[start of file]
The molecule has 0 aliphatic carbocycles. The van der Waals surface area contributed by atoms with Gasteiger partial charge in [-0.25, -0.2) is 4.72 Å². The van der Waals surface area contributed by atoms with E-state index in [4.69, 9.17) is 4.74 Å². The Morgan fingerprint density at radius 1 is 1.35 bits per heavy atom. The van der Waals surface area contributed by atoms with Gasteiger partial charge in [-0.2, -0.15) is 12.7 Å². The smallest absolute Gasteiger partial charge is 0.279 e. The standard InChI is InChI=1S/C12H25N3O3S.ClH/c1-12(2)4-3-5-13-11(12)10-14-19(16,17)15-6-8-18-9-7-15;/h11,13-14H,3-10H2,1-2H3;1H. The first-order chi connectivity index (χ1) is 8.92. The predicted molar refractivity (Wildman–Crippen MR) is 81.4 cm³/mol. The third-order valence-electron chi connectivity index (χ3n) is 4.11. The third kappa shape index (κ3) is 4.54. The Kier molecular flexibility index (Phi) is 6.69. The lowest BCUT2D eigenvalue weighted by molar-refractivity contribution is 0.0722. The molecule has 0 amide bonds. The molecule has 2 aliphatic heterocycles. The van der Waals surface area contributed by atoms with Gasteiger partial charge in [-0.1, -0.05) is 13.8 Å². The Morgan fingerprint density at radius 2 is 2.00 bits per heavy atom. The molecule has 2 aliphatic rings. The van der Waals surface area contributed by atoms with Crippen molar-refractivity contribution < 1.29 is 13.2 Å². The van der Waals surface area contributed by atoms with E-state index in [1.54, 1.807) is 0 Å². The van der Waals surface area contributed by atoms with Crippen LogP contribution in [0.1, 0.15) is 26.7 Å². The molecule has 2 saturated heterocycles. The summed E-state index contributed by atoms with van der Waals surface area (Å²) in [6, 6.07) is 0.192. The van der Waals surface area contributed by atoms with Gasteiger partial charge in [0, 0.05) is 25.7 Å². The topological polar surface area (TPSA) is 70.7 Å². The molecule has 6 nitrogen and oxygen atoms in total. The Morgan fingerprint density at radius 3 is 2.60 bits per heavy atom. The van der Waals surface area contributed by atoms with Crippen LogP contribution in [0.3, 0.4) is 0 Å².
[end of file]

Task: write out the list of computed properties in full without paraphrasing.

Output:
The molecule has 0 aliphatic carbocycles. The van der Waals surface area contributed by atoms with Gasteiger partial charge in [-0.25, -0.2) is 4.72 Å². The van der Waals surface area contributed by atoms with E-state index in [4.69, 9.17) is 4.74 Å². The Morgan fingerprint density at radius 1 is 1.35 bits per heavy atom. The van der Waals surface area contributed by atoms with Gasteiger partial charge in [-0.2, -0.15) is 12.7 Å². The smallest absolute Gasteiger partial charge is 0.279 e. The standard InChI is InChI=1S/C12H25N3O3S.ClH/c1-12(2)4-3-5-13-11(12)10-14-19(16,17)15-6-8-18-9-7-15;/h11,13-14H,3-10H2,1-2H3;1H. The first-order chi connectivity index (χ1) is 8.92. The predicted molar refractivity (Wildman–Crippen MR) is 81.4 cm³/mol. The third-order valence-electron chi connectivity index (χ3n) is 4.11. The third kappa shape index (κ3) is 4.54. The Kier molecular flexibility index (Phi) is 6.69. The lowest BCUT2D eigenvalue weighted by molar-refractivity contribution is 0.0722. The molecule has 0 amide bonds. The molecule has 2 aliphatic heterocycles. The van der Waals surface area contributed by atoms with Gasteiger partial charge in [-0.1, -0.05) is 13.8 Å². The Morgan fingerprint density at radius 2 is 2.00 bits per heavy atom. The molecule has 2 aliphatic rings. The van der Waals surface area contributed by atoms with Crippen molar-refractivity contribution < 1.29 is 13.2 Å². The van der Waals surface area contributed by atoms with E-state index in [1.54, 1.807) is 0 Å². The van der Waals surface area contributed by atoms with Crippen LogP contribution in [0.1, 0.15) is 26.7 Å². The molecule has 2 saturated heterocycles. The summed E-state index contributed by atoms with van der Waals surface area (Å²) in [6, 6.07) is 0.192. The van der Waals surface area contributed by atoms with Gasteiger partial charge in [0, 0.05) is 25.7 Å². The topological polar surface area (TPSA) is 70.7 Å². The molecule has 6 nitrogen and oxygen atoms in total. The Morgan fingerprint density at radius 3 is 2.60 bits per heavy atom. The van der Waals surface area contributed by atoms with Crippen LogP contribution in [0.3, 0.4) is 0 Å².